Wednesday, October 26, 2016

Skirting the skirt aka upcycled jammies

What to do, what to do...

Tonight instead of settling down for a long Autumn's nap, I sprang from my bed to watch capsule wardrobing.

Taking a quick inventory of my partial fall wardrobe, I remained undecided.  And as The Clash played, "Should I stay or should I go" in my head, I started browsing through my vintage, boho, and edgy classic pieces. Right when I started to think "nothing gives", I found it.

Sometimes I just can't pass on the urge for a good thrift store hunting trip. The red skirt I held in my hand was from one of those hunting ventures, and once thought to be a gem. At one time I absolutely loved the flared bottom.

But the length was very much like something Goldilocks's would have encountered. Too short for a long formal skirt, and much too long for a sassy short skirt. Besides, the elastic waist looked frumpy. 

The fit was bad mostly due to the fact that it was not a top designer, but instead manufactured by an underwear company. At least it was cozy.

Even though the skirt should have been tossed, something inside of me was determined to make it a useful piece.

So I quickly pulled it over my head to see if it might be a better shirt. Come to find out, I actually liked the elastic a neckline.
My mind was made up. My game plan was to cut into the side seams to make holes for my arms. I was too excited to measure and chalk the cutlines and ended up cutting the armholes too long. But no problem, I just cut tabs, stretched the tabs, and knotted them like any other T-Shirt hack.
I now have a new red dress for bumming around the house in. 
Well, I guess I wasn't successful at reducing the number of items in my closet. As for reducing the number of items in my pajama drawer? Maybe I'll give Hubby back his concert T-shirt... nahhh!

And we all lived happily before and after 

Monday, September 12, 2016

Horse trailer renovating: inside The Sparrow

Now that we brought Sparrow home, it was time to get to know her.

I was hoping for a rain, and got it. This showed me any leakage.

The next day I paid a visit to a few hardware stores.  I bought a clear water sealant spray, peel and stick rubber striping for car windows, expanding foam sealant, clay sealing putty and caulking. Boy, I was like a kid in a candy store!

I climbed a ladder to spray sealant on the roof seams and added clay putty to exposed seams behind the exterior chrome trim.

It was a tough job. The heat index was 106 and my clay putty was getting sticky and unmanageable. I could only smooth it in crevices with wet fingertips. But if my 70 year old dad can lay brick for his landscaping, I was determined to do this. I would not recommend it. I nearly lost my voice and needed to rehydrate as I waited for the heartbeat in my head to calm down. I was able to finish before more rains came.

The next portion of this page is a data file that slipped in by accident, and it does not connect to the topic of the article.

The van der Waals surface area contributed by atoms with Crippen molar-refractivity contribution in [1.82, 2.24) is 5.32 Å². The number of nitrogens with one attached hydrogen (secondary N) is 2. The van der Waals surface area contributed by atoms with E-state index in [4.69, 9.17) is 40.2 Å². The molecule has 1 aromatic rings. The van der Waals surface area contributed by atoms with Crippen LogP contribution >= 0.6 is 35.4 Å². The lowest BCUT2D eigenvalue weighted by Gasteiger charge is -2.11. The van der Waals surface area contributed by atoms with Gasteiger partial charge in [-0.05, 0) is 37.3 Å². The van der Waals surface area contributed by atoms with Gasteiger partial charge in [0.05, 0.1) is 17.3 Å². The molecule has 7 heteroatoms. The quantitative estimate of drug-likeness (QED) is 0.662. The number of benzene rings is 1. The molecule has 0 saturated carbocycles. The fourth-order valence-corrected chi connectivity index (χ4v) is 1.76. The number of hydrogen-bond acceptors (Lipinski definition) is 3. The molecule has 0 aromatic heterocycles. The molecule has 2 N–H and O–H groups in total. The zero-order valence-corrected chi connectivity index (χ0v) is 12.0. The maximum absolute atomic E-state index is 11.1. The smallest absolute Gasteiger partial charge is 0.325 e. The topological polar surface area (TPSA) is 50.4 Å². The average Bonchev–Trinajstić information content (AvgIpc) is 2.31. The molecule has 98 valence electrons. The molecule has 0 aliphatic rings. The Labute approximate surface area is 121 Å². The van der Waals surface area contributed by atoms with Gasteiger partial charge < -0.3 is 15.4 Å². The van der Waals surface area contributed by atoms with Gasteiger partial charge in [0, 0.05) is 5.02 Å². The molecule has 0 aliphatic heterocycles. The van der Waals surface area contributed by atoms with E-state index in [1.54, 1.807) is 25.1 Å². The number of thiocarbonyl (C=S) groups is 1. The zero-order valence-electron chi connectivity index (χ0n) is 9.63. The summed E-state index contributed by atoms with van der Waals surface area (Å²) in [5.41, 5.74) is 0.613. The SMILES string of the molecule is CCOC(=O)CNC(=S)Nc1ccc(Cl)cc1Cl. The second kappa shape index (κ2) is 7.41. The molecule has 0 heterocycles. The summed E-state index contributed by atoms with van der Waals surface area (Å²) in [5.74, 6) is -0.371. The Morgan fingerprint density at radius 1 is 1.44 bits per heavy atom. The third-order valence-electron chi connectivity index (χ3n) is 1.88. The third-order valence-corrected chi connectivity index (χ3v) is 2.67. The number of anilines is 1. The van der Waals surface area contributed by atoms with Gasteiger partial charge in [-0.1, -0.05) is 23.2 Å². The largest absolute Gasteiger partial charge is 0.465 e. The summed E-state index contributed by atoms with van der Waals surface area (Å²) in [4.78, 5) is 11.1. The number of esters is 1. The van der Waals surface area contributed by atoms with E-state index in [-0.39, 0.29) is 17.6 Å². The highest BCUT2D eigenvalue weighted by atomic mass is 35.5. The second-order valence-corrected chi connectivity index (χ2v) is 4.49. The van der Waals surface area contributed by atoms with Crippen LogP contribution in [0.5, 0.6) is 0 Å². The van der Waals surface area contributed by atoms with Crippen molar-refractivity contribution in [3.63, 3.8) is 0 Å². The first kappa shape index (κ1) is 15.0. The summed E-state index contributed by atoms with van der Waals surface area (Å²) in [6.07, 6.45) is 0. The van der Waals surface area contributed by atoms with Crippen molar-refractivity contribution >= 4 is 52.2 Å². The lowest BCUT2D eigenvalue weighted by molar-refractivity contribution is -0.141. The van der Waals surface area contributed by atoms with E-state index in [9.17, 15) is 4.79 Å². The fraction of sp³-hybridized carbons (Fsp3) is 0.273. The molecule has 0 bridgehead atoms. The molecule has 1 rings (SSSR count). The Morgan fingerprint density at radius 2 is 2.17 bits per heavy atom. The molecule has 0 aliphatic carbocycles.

I had a hunch that more work needed to be done. It got cooler when evening came and Hubby hooked me up with some lighting. I could then work in the cooler evenings.
The time had come for the start of some elbow grease. Removal of old interior caulk.

Once the old caulking was removed, I used a steel brush and wiped away the residue before applying new caulk.

When the next rain came we were water tight. Except for a sliding side window. It wouldn't lock shut.  since we had plenty of other means to ventilate, I sealed it shut with expanding foam sealant. Ugly, but it worked.

Next job? Paint.

Monday, September 5, 2016

Meet The Sparrow

One late Sunday night, I was once again drawn to the internet. Hubby and I had ended our weekend visiting what we thought might be our "brick and mortar" storefront property. But we quickly learned that a slum lord's patchwork job was all that we could fit into a "wise" budget. That night, I was still searching for options.

I ventured over to our local Craigslist page and there she was. "Travel trailer $1700", and she was within a half hours drive from home. Boy, did that get the gears in my thinking cap going!
She was a horse trailer that was converted to toy trailer for hauling a pair of motorcycles. To Sturgis. Funny. You would think if you had a motorcycle and went to Sturgis, you'd ride. Not roll the bikes in a trailer, sucking down gallons of gas hauling a few hundred miles, just to park nearby....and ride in. La-ame. Maybe I'm missing something here.

Well the owner would only budge $50 plus the removal of the bike racks.

I was totally depending upon Hubby to initiate any backing out on this purchase. I was starting to get cold feet over the caulking and rust. But the floor and trailer frame was good.

It was a beautiful sunny day, and Hubby trusted my lead on this dream. (Better than our brick-and-mortar pipedream). Besides. The owner swore she only leaked from the rear windows. Not thinking to run a hose over her, we hauled her home. (In a borrowed truck). Yup, we literally got the cart before the horse... sorta. And you guessed it. Two days later, rain.

But she was love at first sight.

I told myself that I only had three chances to find and seal up any leaks.

I was both excited and afraid. Pinterest  YouTube and Google became very quick education.